City residents think that traffic congestion is the number one issue that should be tackled through ‘smart city’ initiatives, new research has revealed.
A survey by communications firm Arqiva and YouGov showed that relieving congestion and optimising traffic flow on city streets was the issue was most commonly identified as a problem and as a smart technology spending priority.
Parking was seen as the second biggest issue, although surprisingly a much smaller proportion of respondents felt that this was a priority for smart spending.
Overall, despite the increasing investment in smart city initiatives across the UK, the survey found that 96% of British people are unaware of any smart city initiatives being run by their local city council in the last year.
The findings suggest that local authorities need to do more to communicate with residents about the smart city projects they are undertaking and what positive changes they will bring.
Sean Weir, business development director of smart metering and M2M at Arqiva, said:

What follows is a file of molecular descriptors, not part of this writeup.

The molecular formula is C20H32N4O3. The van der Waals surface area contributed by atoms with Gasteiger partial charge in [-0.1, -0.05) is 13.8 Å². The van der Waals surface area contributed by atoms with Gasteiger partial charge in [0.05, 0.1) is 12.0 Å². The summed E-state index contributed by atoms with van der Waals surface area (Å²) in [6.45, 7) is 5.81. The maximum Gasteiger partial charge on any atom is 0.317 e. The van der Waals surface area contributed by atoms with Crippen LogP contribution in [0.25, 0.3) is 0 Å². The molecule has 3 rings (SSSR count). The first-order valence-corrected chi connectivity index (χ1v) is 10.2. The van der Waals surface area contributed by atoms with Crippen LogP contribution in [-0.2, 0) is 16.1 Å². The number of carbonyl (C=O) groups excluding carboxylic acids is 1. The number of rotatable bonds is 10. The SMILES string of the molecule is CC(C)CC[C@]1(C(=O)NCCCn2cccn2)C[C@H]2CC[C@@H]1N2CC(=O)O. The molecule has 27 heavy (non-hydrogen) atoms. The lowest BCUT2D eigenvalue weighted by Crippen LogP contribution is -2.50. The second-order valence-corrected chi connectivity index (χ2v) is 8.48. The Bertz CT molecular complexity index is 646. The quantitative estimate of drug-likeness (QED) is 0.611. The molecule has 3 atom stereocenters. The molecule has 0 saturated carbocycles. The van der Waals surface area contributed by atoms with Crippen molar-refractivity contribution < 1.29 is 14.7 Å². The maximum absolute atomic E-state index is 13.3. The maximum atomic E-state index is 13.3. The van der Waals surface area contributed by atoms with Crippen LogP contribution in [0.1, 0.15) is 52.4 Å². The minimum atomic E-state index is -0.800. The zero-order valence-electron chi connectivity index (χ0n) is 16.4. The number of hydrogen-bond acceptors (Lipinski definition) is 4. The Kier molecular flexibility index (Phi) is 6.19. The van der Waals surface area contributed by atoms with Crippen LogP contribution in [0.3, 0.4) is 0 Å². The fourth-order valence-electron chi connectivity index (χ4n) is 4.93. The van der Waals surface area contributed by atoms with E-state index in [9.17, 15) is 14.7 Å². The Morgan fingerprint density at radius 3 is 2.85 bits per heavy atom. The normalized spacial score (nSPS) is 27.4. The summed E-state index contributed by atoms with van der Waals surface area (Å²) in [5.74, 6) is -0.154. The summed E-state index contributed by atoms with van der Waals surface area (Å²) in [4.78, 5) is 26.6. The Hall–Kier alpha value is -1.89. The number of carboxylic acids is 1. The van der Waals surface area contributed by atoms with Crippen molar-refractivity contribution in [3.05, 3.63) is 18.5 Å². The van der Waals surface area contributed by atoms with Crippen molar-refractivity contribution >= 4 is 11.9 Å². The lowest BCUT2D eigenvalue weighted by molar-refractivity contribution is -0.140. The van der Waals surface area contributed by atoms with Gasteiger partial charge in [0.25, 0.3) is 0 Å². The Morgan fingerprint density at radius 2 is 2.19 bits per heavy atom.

There seems to be a dire lack of understanding of the progress and impact being made by the UK’s cities — resulting in almost half of our citizens (48%) feeling that smart cities across the UK are still more than five years away.
Without the proper support these initiatives will die on their feet, so far greater communication is needed on what exactly is happening and why people should care.
Less than a third of the 2,070 adults surveyed thought that the greatest benefit of a connected city would be a better living environment for residents, while nearly one in four were unsure about the potential benefits of such projects.
Highlighting the enthusiasm of the tech-savvy younger generation for smart city technology, Weir said that councils need to find a way to harness this enthusiasm, creating powerful advocates to spread awareness.
A recent survey by Osborne Clarke and The Lawyer Research Service shows that the aspect of smart cities most likely to improve citizen well-being is intelligent transport systems .A wide range of intelligent transport systems has been implemented across Europe, from the central London congestion charging zone and Oyster cards in the UK, to smart parking networks in Barcelona and smart cycling networks in Copenhagen. However, a lack of funding and technology standards have hindered the more widespread roll-out of intelligent transport systems throughout Europe.
Click here to download the full report Smart cities in Europe: enabling innovation.